Jumbo prime mortgages let you meet this demand. Many affluent homebuyers need financing well in excess of the FHFA limits. Non-QM lenders can address this market gap by writing loans for $1 million or more. The most reliable non-QM lenders promise to give pricing to you and your borrower in minutes, and to simplify your lives with a streamlined, online loan submission process.
In this type of market, condominiums will be a popular choice for many homebuyers. But the tragic collapse of an oceanfront condo building near Miami in 2021 led Fannie Mae and Freddie Mac to further tighten the screws on condo lending. Even before that tragedy, condo financing was difficult to come by. As a result, many condos sell for cash as buyers would rather not jump through the many hoops required to qualify for a conforming loan.
Many real estate agents are frustrated by the tighter rules in today’s condo market. To address this financing gap, nonwarrantable condo loan programs allow borrowers to finance units that the conventional mortgage giants would reject. You can stop turning away business and offer financing to borrowers for nonwarrantable condos and condotels. You can expand your network of real estate agents by providing these sought-after loan solutions.
Conforming underwriting is notorious for saying no and being restricted by inflexible guidelines. By contrast, non-QM underwriters look for reasons to say yes. One example is the super-prime/Alt-A loan. Designed for borrowers who just miss the guidelines of Fannie and Freddie, these non-QM programs help to close deals.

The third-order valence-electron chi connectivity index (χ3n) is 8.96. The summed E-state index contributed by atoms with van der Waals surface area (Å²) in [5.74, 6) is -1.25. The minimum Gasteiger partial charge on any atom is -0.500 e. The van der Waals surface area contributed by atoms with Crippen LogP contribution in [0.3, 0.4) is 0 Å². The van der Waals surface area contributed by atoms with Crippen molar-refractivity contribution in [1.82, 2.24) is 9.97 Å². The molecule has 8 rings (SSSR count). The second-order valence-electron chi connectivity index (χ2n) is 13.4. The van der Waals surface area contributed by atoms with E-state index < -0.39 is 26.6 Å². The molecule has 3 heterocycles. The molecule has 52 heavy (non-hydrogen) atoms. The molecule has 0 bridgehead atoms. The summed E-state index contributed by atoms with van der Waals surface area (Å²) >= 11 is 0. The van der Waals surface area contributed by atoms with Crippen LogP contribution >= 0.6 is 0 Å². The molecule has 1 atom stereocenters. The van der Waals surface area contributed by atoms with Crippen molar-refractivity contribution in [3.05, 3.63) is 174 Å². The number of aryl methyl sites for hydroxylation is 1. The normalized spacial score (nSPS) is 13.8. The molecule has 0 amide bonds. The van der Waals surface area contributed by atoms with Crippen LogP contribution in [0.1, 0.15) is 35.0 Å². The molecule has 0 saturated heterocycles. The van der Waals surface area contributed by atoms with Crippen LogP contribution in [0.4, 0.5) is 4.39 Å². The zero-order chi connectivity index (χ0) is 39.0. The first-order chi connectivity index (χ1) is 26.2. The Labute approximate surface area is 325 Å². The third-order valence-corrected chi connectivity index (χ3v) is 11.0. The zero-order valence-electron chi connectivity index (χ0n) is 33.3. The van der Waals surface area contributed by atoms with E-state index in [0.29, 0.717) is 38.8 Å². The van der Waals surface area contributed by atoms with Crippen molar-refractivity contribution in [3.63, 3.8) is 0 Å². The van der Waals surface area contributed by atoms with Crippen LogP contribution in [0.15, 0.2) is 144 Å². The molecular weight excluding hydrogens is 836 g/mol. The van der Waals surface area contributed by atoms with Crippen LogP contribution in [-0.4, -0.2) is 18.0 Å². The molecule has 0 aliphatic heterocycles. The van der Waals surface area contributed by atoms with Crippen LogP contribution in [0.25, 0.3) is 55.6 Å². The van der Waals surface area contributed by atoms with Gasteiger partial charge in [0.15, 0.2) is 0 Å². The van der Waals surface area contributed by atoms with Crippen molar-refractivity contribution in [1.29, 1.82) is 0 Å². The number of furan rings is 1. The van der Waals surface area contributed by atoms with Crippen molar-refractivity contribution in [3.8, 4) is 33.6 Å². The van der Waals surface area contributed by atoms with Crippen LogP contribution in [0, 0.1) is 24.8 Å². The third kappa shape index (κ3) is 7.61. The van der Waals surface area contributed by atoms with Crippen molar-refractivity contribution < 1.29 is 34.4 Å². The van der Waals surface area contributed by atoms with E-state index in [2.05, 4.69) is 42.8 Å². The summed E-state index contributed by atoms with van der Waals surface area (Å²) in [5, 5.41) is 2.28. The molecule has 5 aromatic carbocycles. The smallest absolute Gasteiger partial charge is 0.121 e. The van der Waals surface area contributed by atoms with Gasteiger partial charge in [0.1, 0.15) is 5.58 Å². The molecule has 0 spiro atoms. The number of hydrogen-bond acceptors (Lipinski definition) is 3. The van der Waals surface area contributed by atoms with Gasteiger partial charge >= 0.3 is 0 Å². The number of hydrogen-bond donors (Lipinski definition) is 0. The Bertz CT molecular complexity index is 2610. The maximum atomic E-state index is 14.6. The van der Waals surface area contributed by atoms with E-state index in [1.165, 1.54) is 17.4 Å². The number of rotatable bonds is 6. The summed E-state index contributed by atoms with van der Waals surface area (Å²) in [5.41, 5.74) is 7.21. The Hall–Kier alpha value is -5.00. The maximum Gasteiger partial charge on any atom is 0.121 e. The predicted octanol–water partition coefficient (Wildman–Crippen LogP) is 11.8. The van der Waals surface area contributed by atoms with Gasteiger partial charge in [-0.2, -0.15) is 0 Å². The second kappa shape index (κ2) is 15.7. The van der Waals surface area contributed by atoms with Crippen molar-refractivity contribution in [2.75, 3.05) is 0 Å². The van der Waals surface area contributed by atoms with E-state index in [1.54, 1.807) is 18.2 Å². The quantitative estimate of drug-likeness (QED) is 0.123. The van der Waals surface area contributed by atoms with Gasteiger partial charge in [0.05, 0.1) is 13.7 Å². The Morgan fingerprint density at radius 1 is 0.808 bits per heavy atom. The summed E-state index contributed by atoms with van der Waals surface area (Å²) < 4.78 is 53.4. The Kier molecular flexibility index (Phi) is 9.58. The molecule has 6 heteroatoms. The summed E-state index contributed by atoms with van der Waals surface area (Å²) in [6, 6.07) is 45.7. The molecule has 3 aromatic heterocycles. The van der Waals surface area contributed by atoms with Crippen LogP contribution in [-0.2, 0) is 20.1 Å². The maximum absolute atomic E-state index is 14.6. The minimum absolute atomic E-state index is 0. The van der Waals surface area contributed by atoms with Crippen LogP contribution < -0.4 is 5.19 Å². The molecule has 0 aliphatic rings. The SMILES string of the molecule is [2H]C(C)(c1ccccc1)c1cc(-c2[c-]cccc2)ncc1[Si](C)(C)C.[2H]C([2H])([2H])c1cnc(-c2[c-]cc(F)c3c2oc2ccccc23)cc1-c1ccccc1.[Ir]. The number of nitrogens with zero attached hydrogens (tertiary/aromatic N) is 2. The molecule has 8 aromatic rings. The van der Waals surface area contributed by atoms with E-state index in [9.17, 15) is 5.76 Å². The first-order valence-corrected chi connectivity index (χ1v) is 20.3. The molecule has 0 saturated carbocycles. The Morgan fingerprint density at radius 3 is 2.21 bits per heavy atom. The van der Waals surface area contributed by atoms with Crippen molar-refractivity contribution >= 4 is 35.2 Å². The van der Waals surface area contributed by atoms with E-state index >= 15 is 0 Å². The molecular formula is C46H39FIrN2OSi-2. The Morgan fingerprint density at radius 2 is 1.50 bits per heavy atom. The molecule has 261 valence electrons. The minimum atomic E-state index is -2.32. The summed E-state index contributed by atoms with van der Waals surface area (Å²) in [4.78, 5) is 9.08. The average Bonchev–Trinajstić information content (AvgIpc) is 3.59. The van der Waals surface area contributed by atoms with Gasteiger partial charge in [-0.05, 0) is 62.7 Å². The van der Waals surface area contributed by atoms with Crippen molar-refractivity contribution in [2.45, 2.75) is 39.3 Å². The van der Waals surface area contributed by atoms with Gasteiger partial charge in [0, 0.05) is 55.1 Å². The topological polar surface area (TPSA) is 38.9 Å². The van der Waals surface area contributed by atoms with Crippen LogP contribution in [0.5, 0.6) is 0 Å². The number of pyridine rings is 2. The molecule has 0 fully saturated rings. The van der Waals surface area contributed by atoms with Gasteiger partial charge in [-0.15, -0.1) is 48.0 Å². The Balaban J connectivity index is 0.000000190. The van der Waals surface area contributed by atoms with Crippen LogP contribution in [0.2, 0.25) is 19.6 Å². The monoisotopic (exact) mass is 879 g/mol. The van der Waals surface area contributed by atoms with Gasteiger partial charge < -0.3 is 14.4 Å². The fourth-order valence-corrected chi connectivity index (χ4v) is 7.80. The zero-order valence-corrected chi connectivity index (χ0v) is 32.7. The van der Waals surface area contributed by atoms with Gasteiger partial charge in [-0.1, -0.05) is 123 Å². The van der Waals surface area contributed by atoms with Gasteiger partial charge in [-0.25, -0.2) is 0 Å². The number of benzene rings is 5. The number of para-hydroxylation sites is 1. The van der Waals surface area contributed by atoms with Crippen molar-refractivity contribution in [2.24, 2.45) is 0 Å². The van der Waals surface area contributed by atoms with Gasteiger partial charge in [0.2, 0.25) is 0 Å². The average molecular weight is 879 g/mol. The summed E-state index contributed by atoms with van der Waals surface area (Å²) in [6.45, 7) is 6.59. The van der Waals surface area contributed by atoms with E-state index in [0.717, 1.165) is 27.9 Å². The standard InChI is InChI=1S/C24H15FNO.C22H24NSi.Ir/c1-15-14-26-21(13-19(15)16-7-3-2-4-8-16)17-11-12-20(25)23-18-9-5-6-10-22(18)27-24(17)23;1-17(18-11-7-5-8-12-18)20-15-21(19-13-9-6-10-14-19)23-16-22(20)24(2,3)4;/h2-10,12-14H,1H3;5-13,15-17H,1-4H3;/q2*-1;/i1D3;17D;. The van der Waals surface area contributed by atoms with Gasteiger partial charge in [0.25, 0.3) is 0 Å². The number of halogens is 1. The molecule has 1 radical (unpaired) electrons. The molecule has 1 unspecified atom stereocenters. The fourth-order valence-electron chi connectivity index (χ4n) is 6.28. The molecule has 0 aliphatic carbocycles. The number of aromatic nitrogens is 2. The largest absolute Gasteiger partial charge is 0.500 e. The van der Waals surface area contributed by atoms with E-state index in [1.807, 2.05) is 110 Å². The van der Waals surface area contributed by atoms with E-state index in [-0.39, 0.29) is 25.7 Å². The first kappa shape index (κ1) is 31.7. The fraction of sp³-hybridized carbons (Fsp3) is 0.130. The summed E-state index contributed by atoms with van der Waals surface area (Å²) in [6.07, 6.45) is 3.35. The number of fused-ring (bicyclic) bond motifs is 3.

These loan programs are offered to borrowers with excellent credit, along with highly competitive rates that are not available through conventional lenders. And the best non-QM lenders also offer unsurpassed funding times.
In today’s mortgage market, every business opportunity is precious. Seek out lenders that stand by their word — when they issue an approval, you can count on that commitment. In this time of market uncertainty, that’s not something all lenders can say.
While some loan originators write their approvals in pencil, others write approvals in ink. Nothing annoys a client or cranks off the referral spigot like a lender backing out of a deal, leaving both the agent and the client stranded. In addition, some lenders offer a prequalification review process prior to formally submitting the loan, which addresses potential exceptions or unusual situations. Forward thinking like this means few, if any, 11th hour problems at closing.
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There you have it — several options for mortgage originators to serve the needs of real estate agents and their clients. Many agents have real pain points and a deep database of clients. If you can become a trusted ally and partner, you can tap into their valuable networks. ●